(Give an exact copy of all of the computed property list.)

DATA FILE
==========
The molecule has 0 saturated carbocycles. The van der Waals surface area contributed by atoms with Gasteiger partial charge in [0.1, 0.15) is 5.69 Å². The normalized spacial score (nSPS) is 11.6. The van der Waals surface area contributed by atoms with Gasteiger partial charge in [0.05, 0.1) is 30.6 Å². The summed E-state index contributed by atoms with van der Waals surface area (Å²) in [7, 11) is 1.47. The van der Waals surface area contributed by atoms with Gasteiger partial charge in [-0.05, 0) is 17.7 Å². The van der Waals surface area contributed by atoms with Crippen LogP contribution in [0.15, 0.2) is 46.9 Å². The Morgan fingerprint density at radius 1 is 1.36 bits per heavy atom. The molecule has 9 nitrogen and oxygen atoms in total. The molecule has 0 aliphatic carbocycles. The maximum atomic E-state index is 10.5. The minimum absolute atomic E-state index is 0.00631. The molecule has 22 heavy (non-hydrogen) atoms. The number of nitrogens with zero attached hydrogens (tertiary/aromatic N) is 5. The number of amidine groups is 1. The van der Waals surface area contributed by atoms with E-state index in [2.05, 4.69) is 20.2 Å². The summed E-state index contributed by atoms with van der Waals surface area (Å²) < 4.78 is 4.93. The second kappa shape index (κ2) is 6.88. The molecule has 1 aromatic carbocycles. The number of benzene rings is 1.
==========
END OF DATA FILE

The molecule has 0 saturated carbocycles. The van der Waals surface area contributed by atoms with Gasteiger partial charge in [0.1, 0.15) is 5.69 Å². The normalized spacial score (nSPS) is 11.6. The van der Waals surface area contributed by atoms with Gasteiger partial charge in [0.05, 0.1) is 30.6 Å². The summed E-state index contributed by atoms with van der Waals surface area (Å²) in [7, 11) is 1.47. The van der Waals surface area contributed by atoms with Gasteiger partial charge in [-0.05, 0) is 17.7 Å². The van der Waals surface area contributed by atoms with Crippen LogP contribution in [0.15, 0.2) is 46.9 Å². The Morgan fingerprint density at radius 1 is 1.36 bits per heavy atom. The molecule has 9 nitrogen and oxygen atoms in total. The molecule has 0 aliphatic carbocycles. The maximum atomic E-state index is 10.5. The minimum absolute atomic E-state index is 0.00631. The molecule has 22 heavy (non-hydrogen) atoms. The number of nitrogens with zero attached hydrogens (tertiary/aromatic N) is 5. The number of amidine groups is 1. The van der Waals surface area contributed by atoms with E-state index in [2.05, 4.69) is 20.2 Å². The summed E-state index contributed by atoms with van der Waals surface area (Å²) < 4.78 is 4.93. The second kappa shape index (κ2) is 6.88. The molecule has 1 aromatic carbocycles. The number of benzene rings is 1.